As Mayor Michael Bloomberg vowed would happen, the New York City Law Department has filed an appeal after a New York judge scrapped the city's controversial ban on big containers of soda.
"Consistent with our desire to get a quick appellate review, the city filed its brief with the appeals court this week," said Fay Ng, senior counsel for the department's appeals division, in a written statement. "The sugary drinks proposal is an important part of the mayor's health initiative."
The Board of Health regulation would limit the size of drinking cups for sugary beverages to a maximum of 16 ounces at food service establishments in the city.
The regulation was adopted in September to help lower obesity rates, but a state Supreme Court judge overturned it as "arbitrary and capricious."FULL STORY
Michigan's attorney general has requested a criminal investigation into the conduct of an embattled Massachusetts company linked to a recent deadly fungal meningitis outbreak.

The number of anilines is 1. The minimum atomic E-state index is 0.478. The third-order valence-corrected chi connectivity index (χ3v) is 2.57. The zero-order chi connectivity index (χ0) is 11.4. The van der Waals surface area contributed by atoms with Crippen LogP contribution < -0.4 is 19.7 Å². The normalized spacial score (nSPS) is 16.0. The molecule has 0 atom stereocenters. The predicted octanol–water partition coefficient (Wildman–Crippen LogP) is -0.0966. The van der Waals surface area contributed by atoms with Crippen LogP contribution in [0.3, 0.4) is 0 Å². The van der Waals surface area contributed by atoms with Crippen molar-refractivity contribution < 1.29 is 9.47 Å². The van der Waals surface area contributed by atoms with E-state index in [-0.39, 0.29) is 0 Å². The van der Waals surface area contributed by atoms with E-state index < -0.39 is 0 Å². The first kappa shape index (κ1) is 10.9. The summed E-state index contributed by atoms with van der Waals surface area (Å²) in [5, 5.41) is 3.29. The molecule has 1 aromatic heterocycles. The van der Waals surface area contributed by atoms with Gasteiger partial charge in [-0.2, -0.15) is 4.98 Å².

Michigan had at least 259 infections and 14 deaths, leading the nation in people affected by the outbreak last year, said Bill Schuette, the state's attorney general.
The outbreak, linked to tainted steroid injections from New England Compounding Center, killed 51 people and infected 730 people in 20 states, the Centers for Disease Control and Prevention said.FULL STORY
A Maryland man recently died of rabies that he contracted from a tainted organ he received in a transplant operation more than a year ago, the Centers for Disease Control and Prevention said Friday.
Health care teams are now giving anti-rabies shots to three other patients who received organs from the same donor as the Maryland man, the CDC said.FULL STORY
There has been another confirmed case of a mysterious new SARS-like virus.
The Saudi health ministry informed the World Health Organization that a 39-year-old man was hospitalized with the novel coronavirus on February 28 and died two days later.FULL STORY